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Azerbaijani press: FM: Armenian premier’s accusations raise doubts on country’s desire for peace

The Armenian prime minister’s ungrounded accusations against Azerbaijan cast serious doubts on the country's desire for peace, Spokesperson for Azerbaijani Foreign Ministry Leyla Abdullayeva said.

During his speech at the Clingendael Institute of International Relations in the Netherlands, Pashinyan accused Azerbaijan of not taking humanitarian steps to return people of Armenian origin in detention in Azerbaijan.

Commenting on the issue, the spokesperson reminded that Azerbaijan has liberated its territories from occupation and that Armenia has purposefully planted mines in the occupied lands during nearly 30-year-long occupation, as well as after the signing of the tripartite statement.

Later, Abdullayeva noted that Armenia initially denied the existence of minefield maps in general, and only after facing international pressure, they presented minefield maps with only 25% accuracy.

The spokesperson added that it would be wrong to describe Armenia's submission of mine maps as a humanitarian gesture, as it was Armenia's obligation under international humanitarian law after the signing of the tripartite statement.

Abdullayeva stressed that since the signing of the statement, some 219 people, mostly civilians, have been killed by landmines. Furthermore, she added that 10 people were injured in nine mine blasts in April.

“Unfortunately, our citizens regularly fall victim to landmines, even after Armenia submitted minefield maps,” she added.

In the statement, the spokesperson added that Azerbaijan is currently rebuilding and restoring the liberated territories that had been destroyed by Armenia. For decades, the work has been done day and night to ensure the return of the IDPs to their homes, she added.

However, a huge mine problem in these areas poses a serious threat to the early return of IDPs. The only reason for this is Armenia’s 30-year-long aggressive policy and its destructive results.

The spokesperson stated that considering all these, the accusations of the Armenian prime minister are inappropriate and unfounded. She stressed that the Armenian leader should first recognize the reasoning behind the detention in Azerbaijan of Armenian saboteurs, who illegally entered the country.  

Moreover, Abdullayeva stated that humanitarian issues are an important part of the peace agenda, which is why, Azerbaijan is always guided by the principles of humanism in its activities, even during the 44-day war and after, it took unilateral humanitarian steps. However, she noted that Armenia must finally understand that for peace, it is necessary not only to talk but to act.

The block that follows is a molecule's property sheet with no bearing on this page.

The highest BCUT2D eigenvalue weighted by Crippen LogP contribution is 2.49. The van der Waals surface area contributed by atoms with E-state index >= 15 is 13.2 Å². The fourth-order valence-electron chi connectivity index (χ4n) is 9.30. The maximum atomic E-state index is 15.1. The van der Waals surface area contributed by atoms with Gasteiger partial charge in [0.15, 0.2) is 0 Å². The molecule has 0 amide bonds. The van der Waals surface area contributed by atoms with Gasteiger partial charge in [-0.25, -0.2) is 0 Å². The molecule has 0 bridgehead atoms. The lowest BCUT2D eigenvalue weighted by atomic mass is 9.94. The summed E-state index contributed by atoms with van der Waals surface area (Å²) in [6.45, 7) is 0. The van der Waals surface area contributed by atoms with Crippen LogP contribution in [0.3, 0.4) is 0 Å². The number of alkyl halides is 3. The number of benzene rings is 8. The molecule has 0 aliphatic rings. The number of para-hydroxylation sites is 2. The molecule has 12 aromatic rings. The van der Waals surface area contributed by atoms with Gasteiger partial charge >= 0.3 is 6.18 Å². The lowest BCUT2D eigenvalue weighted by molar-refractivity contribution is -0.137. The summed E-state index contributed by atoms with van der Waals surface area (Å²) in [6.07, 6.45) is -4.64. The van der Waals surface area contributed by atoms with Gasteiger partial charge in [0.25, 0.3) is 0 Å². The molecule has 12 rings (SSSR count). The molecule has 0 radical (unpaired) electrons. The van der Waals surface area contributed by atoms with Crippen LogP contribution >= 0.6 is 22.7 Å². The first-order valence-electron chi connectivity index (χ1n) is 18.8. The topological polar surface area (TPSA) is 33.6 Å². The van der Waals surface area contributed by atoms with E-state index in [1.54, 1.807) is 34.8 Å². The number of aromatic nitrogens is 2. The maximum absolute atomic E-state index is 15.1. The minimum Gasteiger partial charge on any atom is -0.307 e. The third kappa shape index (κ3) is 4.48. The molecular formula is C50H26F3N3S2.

To recap, about 1,500 mines and unexploded ordnance were found and defused on Azerbaijan's liberated territories on April 1-30, the Mine Action Agency said.

ANAMA, along with the partner countries, carries out demining activities on the liberated territories. Moreover, the State Border Service and the Defense Ministry are also demining liberated lands.

Armenia submitted to Azerbaijan all mine maps of liberated territories as a result of talks held through the mediation of the Russian Defense Ministry on December 4, 2021.

On December 12, 2021, Foreign Minister Jeyhun Bayramov told reporters that mine maps, provided by Armenia, are not so far fully accurate.

In an address to the 6th Eastern Partnership Summit of the European Union in Brussels on December 15, 2021, President Ilham Aliyev said that about 200 people had been killed or injured in mine explosions to that date. In this regard, he stressed the importance of the EU and member states providing technical and financial assistance to Azerbaijan to eliminate the mine problem.

Armenia deliberately and constantly planted mines on Azerbaijani territories, in violation of the 1949 Geneva Convention, thereby being a major threat to regional peace, security, and cooperation.

On June 12, 2021, Azerbaijan handed over 15 Armenian prisoners in exchange for a map detailing the location of 97,000 mines in Aghdam.

On July 3, 2021, Armenia submitted to Azerbaijan maps of about 92,000 anti-tank and anti-personnel mines planted during the occupation of Fuzuli and Zangilan regions.

Azerbaijan and Armenia signed a Russia-brokered peace agreement on November 10, 2020, to end 44 days of fighting and work toward a comprehensive peace deal.